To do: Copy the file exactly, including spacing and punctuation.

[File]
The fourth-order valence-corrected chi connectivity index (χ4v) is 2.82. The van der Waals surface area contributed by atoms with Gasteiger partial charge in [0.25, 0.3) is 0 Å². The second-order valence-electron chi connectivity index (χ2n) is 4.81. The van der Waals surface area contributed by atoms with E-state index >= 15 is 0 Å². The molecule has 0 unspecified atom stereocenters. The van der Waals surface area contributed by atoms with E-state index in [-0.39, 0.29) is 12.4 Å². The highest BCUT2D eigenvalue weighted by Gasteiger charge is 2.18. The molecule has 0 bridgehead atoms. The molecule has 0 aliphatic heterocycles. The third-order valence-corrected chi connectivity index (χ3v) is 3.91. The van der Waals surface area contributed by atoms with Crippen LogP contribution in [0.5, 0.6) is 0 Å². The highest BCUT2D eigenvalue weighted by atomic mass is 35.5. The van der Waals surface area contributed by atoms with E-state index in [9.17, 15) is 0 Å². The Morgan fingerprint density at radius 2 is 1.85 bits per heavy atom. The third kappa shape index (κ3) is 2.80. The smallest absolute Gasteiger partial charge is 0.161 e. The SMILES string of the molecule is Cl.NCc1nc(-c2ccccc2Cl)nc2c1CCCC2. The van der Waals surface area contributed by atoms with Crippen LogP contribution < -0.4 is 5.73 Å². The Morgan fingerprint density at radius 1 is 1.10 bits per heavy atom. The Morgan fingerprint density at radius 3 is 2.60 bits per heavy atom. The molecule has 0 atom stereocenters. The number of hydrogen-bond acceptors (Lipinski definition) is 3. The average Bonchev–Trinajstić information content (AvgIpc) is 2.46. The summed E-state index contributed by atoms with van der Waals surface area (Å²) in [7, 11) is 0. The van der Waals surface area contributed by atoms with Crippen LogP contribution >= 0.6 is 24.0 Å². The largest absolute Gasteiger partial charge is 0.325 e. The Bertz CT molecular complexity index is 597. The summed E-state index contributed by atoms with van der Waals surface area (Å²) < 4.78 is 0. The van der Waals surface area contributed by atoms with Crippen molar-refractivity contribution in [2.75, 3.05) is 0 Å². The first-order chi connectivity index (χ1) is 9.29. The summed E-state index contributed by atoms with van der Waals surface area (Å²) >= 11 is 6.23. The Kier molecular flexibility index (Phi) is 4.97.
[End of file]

The fourth-order valence-corrected chi connectivity index (χ4v) is 2.82. The van der Waals surface area contributed by atoms with Gasteiger partial charge in [0.25, 0.3) is 0 Å². The second-order valence-electron chi connectivity index (χ2n) is 4.81. The van der Waals surface area contributed by atoms with E-state index >= 15 is 0 Å². The molecule has 0 unspecified atom stereocenters. The van der Waals surface area contributed by atoms with E-state index in [-0.39, 0.29) is 12.4 Å². The highest BCUT2D eigenvalue weighted by Gasteiger charge is 2.18. The molecule has 0 bridgehead atoms. The molecule has 0 aliphatic heterocycles. The third-order valence-corrected chi connectivity index (χ3v) is 3.91. The van der Waals surface area contributed by atoms with Crippen LogP contribution in [0.5, 0.6) is 0 Å². The highest BCUT2D eigenvalue weighted by atomic mass is 35.5. The van der Waals surface area contributed by atoms with E-state index in [9.17, 15) is 0 Å². The Morgan fingerprint density at radius 2 is 1.85 bits per heavy atom. The third kappa shape index (κ3) is 2.80. The smallest absolute Gasteiger partial charge is 0.161 e. The SMILES string of the molecule is Cl.NCc1nc(-c2ccccc2Cl)nc2c1CCCC2. The van der Waals surface area contributed by atoms with Crippen LogP contribution < -0.4 is 5.73 Å². The Morgan fingerprint density at radius 1 is 1.10 bits per heavy atom. The Morgan fingerprint density at radius 3 is 2.60 bits per heavy atom. The molecule has 0 atom stereocenters. The number of hydrogen-bond acceptors (Lipinski definition) is 3. The average Bonchev–Trinajstić information content (AvgIpc) is 2.46. The summed E-state index contributed by atoms with van der Waals surface area (Å²) in [7, 11) is 0. The van der Waals surface area contributed by atoms with Crippen LogP contribution >= 0.6 is 24.0 Å². The largest absolute Gasteiger partial charge is 0.325 e. The Bertz CT molecular complexity index is 597. The summed E-state index contributed by atoms with van der Waals surface area (Å²) < 4.78 is 0. The van der Waals surface area contributed by atoms with Crippen molar-refractivity contribution in [2.75, 3.05) is 0 Å². The first-order chi connectivity index (χ1) is 9.29. The summed E-state index contributed by atoms with van der Waals surface area (Å²) >= 11 is 6.23. The Kier molecular flexibility index (Phi) is 4.97.